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Journalism in Africa: Kenyan media accused of inciting post-election violence

July 31st, 2008Posted by in Uncategorized

Dennis Itumbi reports from Nairobi, Kenya, for Journalism.co.uk:

The Kenyan media is under pressure from the government over coverage of the fallout from the disputed general election results in the east African Country in December last year.

The country’s Independent Review Commission (IRC), which is tasked with investigating the post-election violence, has heard that the media’s live broadcasts were immature and used vernacular language to incite reactions from audiences when results went against their own political convictions.

“The media announced different results and did not provide guidance when disputes arose; the media failed the nation when it needed it most,” Moses Kuria, a political party activist, told the
commission.

Vernacular radio stations in particular were criticised for urging listeners to fight back for ‘their people’ during the January and February skirmishes that left over 1,000 people dead and hundreds of families displaced.

The same criticisms have been upheld by members of the Post-Election Violence Commission, chaired by Kenyan judge Philip Waki.

Representatives of the Journalist Association of Kenya (JAK) told the commission that journalists should be absolved from blame, as reporters were merely doing their job of relaying the events and were not involved in arming, funding or mobilizing any community.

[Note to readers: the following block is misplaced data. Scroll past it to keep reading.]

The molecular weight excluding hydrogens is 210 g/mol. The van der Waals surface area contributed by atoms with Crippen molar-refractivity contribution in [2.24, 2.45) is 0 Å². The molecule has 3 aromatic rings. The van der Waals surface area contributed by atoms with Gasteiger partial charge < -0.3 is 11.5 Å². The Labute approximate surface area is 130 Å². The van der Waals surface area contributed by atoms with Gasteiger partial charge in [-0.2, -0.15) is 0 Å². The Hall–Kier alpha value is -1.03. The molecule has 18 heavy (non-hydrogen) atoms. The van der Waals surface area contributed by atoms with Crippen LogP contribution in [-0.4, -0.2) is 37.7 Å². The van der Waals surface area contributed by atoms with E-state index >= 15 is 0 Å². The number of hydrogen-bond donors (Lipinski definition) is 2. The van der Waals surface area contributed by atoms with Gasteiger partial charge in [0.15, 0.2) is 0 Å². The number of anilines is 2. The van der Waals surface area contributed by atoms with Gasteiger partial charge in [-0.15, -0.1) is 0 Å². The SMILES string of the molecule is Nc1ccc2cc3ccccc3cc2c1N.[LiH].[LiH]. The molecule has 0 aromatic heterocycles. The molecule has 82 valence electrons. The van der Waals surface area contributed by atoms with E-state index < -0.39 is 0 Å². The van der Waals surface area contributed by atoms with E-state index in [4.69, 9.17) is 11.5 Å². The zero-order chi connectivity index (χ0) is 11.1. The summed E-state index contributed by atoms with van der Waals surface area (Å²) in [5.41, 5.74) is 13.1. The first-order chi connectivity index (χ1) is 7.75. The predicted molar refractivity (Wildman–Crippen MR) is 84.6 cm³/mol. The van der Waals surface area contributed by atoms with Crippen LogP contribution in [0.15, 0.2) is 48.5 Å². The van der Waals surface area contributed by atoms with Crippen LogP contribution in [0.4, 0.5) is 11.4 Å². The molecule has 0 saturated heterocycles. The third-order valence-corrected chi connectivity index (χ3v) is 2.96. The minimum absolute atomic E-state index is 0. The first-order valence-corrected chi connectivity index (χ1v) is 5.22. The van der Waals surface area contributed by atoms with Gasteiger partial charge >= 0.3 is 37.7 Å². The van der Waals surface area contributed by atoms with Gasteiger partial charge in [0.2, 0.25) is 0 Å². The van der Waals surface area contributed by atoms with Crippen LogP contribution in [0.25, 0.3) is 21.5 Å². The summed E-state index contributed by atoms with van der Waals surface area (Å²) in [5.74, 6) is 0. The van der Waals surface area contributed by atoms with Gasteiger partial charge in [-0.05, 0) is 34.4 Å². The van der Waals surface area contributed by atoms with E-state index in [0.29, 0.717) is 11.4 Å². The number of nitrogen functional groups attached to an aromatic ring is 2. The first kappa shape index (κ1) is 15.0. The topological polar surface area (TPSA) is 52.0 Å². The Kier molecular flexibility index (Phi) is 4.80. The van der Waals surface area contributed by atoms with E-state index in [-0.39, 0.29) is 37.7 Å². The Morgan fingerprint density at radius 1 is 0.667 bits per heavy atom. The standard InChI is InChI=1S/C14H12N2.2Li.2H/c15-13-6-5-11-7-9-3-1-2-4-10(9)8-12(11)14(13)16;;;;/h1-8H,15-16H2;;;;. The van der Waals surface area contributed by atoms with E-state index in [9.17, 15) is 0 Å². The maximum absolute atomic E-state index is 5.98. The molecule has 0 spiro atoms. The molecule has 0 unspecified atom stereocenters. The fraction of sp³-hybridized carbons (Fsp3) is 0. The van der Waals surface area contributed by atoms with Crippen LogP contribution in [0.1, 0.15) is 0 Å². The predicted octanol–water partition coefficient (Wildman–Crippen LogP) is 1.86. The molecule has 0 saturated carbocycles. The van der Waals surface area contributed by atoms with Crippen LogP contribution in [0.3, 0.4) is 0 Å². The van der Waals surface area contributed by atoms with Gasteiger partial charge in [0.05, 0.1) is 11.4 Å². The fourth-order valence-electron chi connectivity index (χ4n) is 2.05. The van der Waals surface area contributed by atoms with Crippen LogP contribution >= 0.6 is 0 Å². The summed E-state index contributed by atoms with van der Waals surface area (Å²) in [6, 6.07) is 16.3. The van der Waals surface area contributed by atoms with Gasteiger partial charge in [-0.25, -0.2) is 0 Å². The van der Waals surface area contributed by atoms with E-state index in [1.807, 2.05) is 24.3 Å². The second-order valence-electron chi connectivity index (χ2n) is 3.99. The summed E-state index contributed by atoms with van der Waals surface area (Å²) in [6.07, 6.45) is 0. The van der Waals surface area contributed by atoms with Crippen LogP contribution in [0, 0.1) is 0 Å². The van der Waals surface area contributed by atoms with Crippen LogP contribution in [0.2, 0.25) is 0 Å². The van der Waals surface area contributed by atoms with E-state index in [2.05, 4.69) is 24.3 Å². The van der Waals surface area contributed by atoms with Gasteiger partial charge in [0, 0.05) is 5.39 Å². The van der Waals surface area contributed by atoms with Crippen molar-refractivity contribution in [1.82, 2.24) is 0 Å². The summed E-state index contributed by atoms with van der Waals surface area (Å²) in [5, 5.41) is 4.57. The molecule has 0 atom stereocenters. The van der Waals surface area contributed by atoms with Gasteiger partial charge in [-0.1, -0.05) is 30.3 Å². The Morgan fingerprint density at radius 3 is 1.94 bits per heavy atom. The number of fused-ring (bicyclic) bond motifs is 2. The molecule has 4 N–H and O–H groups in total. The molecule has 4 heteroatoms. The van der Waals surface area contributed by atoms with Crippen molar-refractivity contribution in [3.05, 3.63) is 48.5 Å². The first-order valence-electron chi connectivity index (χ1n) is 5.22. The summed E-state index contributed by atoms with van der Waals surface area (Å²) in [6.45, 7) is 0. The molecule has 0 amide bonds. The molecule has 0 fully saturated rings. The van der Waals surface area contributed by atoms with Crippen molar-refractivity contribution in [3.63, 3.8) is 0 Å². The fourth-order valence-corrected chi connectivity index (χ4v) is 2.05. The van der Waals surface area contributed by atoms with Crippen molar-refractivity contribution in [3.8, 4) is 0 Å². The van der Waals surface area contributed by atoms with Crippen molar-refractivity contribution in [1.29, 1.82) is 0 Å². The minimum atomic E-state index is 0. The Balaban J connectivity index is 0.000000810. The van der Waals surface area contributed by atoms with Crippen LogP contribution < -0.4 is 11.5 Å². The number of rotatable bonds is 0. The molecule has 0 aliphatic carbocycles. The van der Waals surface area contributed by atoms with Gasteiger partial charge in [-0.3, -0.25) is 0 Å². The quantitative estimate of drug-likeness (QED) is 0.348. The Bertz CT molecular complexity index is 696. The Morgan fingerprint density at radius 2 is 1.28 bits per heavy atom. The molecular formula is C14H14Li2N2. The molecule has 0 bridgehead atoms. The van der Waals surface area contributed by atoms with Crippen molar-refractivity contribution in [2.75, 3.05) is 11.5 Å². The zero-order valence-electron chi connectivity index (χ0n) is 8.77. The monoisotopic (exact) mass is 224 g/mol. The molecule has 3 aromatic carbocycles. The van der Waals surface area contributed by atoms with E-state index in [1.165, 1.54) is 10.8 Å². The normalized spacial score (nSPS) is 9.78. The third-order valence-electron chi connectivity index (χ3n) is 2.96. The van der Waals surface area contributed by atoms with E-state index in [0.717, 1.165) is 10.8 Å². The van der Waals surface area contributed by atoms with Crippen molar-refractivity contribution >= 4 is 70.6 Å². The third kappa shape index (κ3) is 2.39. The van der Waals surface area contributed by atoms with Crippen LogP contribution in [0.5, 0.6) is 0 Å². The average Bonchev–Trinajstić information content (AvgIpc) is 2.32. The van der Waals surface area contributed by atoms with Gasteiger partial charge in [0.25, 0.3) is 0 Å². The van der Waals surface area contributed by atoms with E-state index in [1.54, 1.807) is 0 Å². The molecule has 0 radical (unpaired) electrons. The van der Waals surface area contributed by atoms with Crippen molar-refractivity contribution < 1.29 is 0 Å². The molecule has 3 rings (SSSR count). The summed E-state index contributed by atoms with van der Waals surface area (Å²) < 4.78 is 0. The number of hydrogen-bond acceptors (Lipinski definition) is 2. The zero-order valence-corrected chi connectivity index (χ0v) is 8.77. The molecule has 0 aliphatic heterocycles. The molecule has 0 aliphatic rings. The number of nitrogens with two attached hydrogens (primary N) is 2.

“The media is a reflection of the society: reporters were not expected to act as state propaganda agencies and report all was well when churches were being burnt, families were being chased from their homes and politicians were inciting everyone,” explained Martin Gitau, JAK secretary general.

“Our role is to inform and educate. We stuck to our professional calling and where we went wrong we should be specifically blamed and investigated, not branded rotten when we were not.”

However, Gitau admitted that, ‘the use of live coverage was not done to professional standards because this was the first time the technology was being used to cover a general election at such a large scale.’

What role the media played in the post-election coverage will be publicly probed by the commission for the next two months at least.

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